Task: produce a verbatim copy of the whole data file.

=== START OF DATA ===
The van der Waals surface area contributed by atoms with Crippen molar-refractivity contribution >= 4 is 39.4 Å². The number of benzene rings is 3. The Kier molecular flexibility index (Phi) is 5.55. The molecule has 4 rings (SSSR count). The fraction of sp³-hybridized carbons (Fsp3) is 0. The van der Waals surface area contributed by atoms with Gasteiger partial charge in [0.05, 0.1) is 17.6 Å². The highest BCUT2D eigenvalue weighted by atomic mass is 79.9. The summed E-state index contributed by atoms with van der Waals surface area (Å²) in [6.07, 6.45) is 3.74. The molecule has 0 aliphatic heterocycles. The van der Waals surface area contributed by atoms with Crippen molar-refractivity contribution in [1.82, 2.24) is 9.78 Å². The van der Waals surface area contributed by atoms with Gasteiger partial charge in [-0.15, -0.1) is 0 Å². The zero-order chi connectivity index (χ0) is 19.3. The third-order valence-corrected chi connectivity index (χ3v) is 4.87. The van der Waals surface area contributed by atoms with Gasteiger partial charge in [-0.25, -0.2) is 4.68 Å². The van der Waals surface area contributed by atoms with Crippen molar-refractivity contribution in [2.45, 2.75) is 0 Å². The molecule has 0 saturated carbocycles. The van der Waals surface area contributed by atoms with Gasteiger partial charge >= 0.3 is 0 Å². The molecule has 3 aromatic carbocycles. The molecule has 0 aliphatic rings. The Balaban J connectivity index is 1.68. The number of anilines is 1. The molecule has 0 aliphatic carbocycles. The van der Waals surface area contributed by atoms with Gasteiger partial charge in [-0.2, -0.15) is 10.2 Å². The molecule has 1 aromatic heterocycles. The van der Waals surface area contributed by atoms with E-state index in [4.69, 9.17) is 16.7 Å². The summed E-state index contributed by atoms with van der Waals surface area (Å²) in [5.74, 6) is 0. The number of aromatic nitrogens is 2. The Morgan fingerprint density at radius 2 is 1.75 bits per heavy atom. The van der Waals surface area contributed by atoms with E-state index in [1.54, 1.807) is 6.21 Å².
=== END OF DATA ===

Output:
The van der Waals surface area contributed by atoms with Crippen molar-refractivity contribution >= 4 is 39.4 Å². The number of benzene rings is 3. The Kier molecular flexibility index (Phi) is 5.55. The molecule has 4 rings (SSSR count). The fraction of sp³-hybridized carbons (Fsp3) is 0. The van der Waals surface area contributed by atoms with Gasteiger partial charge in [0.05, 0.1) is 17.6 Å². The highest BCUT2D eigenvalue weighted by atomic mass is 79.9. The summed E-state index contributed by atoms with van der Waals surface area (Å²) in [6.07, 6.45) is 3.74. The molecule has 0 aliphatic heterocycles. The van der Waals surface area contributed by atoms with Crippen molar-refractivity contribution in [1.82, 2.24) is 9.78 Å². The van der Waals surface area contributed by atoms with Gasteiger partial charge in [-0.15, -0.1) is 0 Å². The zero-order chi connectivity index (χ0) is 19.3. The third-order valence-corrected chi connectivity index (χ3v) is 4.87. The van der Waals surface area contributed by atoms with Gasteiger partial charge in [-0.25, -0.2) is 4.68 Å². The van der Waals surface area contributed by atoms with Crippen molar-refractivity contribution in [2.45, 2.75) is 0 Å². The molecule has 0 saturated carbocycles. The van der Waals surface area contributed by atoms with Gasteiger partial charge >= 0.3 is 0 Å². The molecule has 3 aromatic carbocycles. The molecule has 0 aliphatic rings. The Balaban J connectivity index is 1.68. The number of anilines is 1. The molecule has 0 aliphatic carbocycles. The van der Waals surface area contributed by atoms with Gasteiger partial charge in [-0.2, -0.15) is 10.2 Å². The molecule has 1 aromatic heterocycles. The van der Waals surface area contributed by atoms with E-state index in [4.69, 9.17) is 16.7 Å². The summed E-state index contributed by atoms with van der Waals surface area (Å²) in [5.74, 6) is 0. The number of aromatic nitrogens is 2. The Morgan fingerprint density at radius 2 is 1.75 bits per heavy atom. The van der Waals surface area contributed by atoms with E-state index in [1.54, 1.807) is 6.21 Å².